Happy Holidays from all of us at EBL. We’re signing off until the New Year. In the
meantime, we’re reposting this piece on charitable giving.
It’s that time of year when many people think about giving to charities. Some make donations for tax-purposes before the end of the calendar year. Others incorporate giving into Christmas traditions, or make an effort to spread some holiday cheer to the less fortunate.
My family has a custom of sponsoring a needy child every Christmas. We all go out shopping for clothes and toys, wrap the presents, and drop them off to be delivered to the child’s family. For me, the tradition is an important part of celebrating the holiday. It makes me feel good to know that I’m helping another family at a time of year when it’s so easy to focus on material things.
There are thousands of organizations and millions of people across the country that depend on the charity of others. But do we know anything about what make people give? Is there any evidence that being charitable provides benefits for the giver as well?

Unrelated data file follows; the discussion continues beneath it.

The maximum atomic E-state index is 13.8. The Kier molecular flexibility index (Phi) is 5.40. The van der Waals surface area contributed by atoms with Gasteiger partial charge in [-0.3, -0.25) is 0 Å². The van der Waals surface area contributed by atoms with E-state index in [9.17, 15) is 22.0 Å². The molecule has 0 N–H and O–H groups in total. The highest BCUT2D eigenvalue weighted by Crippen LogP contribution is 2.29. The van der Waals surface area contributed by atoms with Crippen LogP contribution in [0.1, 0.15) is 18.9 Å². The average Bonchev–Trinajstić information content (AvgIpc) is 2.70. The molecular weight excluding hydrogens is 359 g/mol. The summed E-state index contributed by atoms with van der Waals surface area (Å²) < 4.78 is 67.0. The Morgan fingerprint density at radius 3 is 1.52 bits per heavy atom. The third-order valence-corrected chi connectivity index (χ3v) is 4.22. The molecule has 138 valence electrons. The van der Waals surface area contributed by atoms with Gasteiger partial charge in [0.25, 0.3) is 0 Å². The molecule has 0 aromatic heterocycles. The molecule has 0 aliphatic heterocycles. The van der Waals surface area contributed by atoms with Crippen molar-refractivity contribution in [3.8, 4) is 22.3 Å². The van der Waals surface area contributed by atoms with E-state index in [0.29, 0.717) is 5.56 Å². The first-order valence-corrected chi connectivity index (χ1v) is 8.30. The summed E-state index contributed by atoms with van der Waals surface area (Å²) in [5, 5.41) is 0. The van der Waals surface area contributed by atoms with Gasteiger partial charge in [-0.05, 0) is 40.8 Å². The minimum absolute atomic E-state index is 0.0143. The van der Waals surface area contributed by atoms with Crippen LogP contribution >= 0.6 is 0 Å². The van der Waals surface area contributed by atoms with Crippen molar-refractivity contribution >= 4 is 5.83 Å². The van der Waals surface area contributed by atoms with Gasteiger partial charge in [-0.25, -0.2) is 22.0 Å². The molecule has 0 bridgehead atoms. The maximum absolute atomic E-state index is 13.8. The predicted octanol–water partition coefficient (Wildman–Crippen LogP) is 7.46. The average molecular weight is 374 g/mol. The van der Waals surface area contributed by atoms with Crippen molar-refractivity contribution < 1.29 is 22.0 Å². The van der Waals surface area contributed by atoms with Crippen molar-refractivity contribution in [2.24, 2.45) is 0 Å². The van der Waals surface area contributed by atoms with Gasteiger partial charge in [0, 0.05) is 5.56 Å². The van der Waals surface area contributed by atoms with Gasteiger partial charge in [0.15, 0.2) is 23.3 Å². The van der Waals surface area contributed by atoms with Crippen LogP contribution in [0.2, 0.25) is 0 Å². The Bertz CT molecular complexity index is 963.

An initiative at the University of Notre Dame called the Science of Generosity is looking into just that. It’s uniting researchers across a wide range of disciplines including economics, social psychology, neurology, anthropology and biology to study why people are generous, how people express their generosity, and the impact of giving on both donors and recipients.
Among the initiative’s publications is a comprehensive review of more than 500 studies on why people give.
The evidence shows there are some general trends about the type of people who make donations. Giving is positively related to religious beliefs, higher levels of education, home ownership, marriage and living in smaller towns. People are more likely to give when they understand the need they are fulfilling and when they can relate to the cause they are supporting.
What about benefits for the giver? The review cites a host of studies showing that helping others bestows positive psychological effects on the helper, or what economists call “warm glow” and “joy of giving.” Recent neuropsychological research shows that donating to charity activates neural activity in areas of the brain that are linked to reward processing – the same areas that are activated by pleasures like eating and sex. Studies suggest that even small donations spark these pleasurable psychological experiences as a result of giving.
So as the Christmas holiday approaches and the end of the year draws near, think about finding a way to share some of what you have with others. The bottom line is that giving provides as many benefits the giver as the recipient of gift.